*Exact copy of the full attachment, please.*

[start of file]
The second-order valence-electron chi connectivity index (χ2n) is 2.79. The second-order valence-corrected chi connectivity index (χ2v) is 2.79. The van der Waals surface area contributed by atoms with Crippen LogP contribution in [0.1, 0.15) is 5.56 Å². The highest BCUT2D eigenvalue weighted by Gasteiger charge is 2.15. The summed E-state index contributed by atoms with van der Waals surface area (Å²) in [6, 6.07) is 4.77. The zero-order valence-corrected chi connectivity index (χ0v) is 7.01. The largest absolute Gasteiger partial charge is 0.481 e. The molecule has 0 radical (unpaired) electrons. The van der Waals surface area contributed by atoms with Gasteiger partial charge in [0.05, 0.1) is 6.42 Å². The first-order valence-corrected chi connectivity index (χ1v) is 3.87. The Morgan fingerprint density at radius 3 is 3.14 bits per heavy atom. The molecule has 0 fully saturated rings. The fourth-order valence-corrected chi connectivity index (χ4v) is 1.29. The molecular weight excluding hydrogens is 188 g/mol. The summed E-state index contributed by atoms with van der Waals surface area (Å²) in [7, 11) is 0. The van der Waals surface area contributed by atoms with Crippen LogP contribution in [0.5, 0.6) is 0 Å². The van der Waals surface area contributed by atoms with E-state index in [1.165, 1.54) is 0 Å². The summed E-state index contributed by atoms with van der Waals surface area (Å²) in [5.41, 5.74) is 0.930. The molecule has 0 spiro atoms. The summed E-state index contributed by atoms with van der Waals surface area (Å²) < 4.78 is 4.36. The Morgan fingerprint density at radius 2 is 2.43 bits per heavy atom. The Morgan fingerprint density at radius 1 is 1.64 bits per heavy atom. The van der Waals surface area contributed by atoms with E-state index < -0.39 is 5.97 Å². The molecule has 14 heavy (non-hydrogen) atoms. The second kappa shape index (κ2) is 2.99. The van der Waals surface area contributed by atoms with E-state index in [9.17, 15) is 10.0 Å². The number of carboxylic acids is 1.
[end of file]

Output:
The second-order valence-electron chi connectivity index (χ2n) is 2.79. The second-order valence-corrected chi connectivity index (χ2v) is 2.79. The van der Waals surface area contributed by atoms with Crippen LogP contribution in [0.1, 0.15) is 5.56 Å². The highest BCUT2D eigenvalue weighted by Gasteiger charge is 2.15. The summed E-state index contributed by atoms with van der Waals surface area (Å²) in [6, 6.07) is 4.77. The zero-order valence-corrected chi connectivity index (χ0v) is 7.01. The largest absolute Gasteiger partial charge is 0.481 e. The molecule has 0 radical (unpaired) electrons. The van der Waals surface area contributed by atoms with Gasteiger partial charge in [0.05, 0.1) is 6.42 Å². The first-order valence-corrected chi connectivity index (χ1v) is 3.87. The Morgan fingerprint density at radius 3 is 3.14 bits per heavy atom. The molecule has 0 fully saturated rings. The fourth-order valence-corrected chi connectivity index (χ4v) is 1.29. The molecular weight excluding hydrogens is 188 g/mol. The summed E-state index contributed by atoms with van der Waals surface area (Å²) in [7, 11) is 0. The van der Waals surface area contributed by atoms with Crippen LogP contribution in [0.5, 0.6) is 0 Å². The van der Waals surface area contributed by atoms with E-state index in [1.165, 1.54) is 0 Å². The summed E-state index contributed by atoms with van der Waals surface area (Å²) in [5.41, 5.74) is 0.930. The molecule has 0 spiro atoms. The summed E-state index contributed by atoms with van der Waals surface area (Å²) < 4.78 is 4.36. The Morgan fingerprint density at radius 2 is 2.43 bits per heavy atom. The Morgan fingerprint density at radius 1 is 1.64 bits per heavy atom. The van der Waals surface area contributed by atoms with E-state index < -0.39 is 5.97 Å². The molecule has 14 heavy (non-hydrogen) atoms. The second kappa shape index (κ2) is 2.99. The van der Waals surface area contributed by atoms with E-state index in [9.17, 15) is 10.0 Å². The number of carboxylic acids is 1.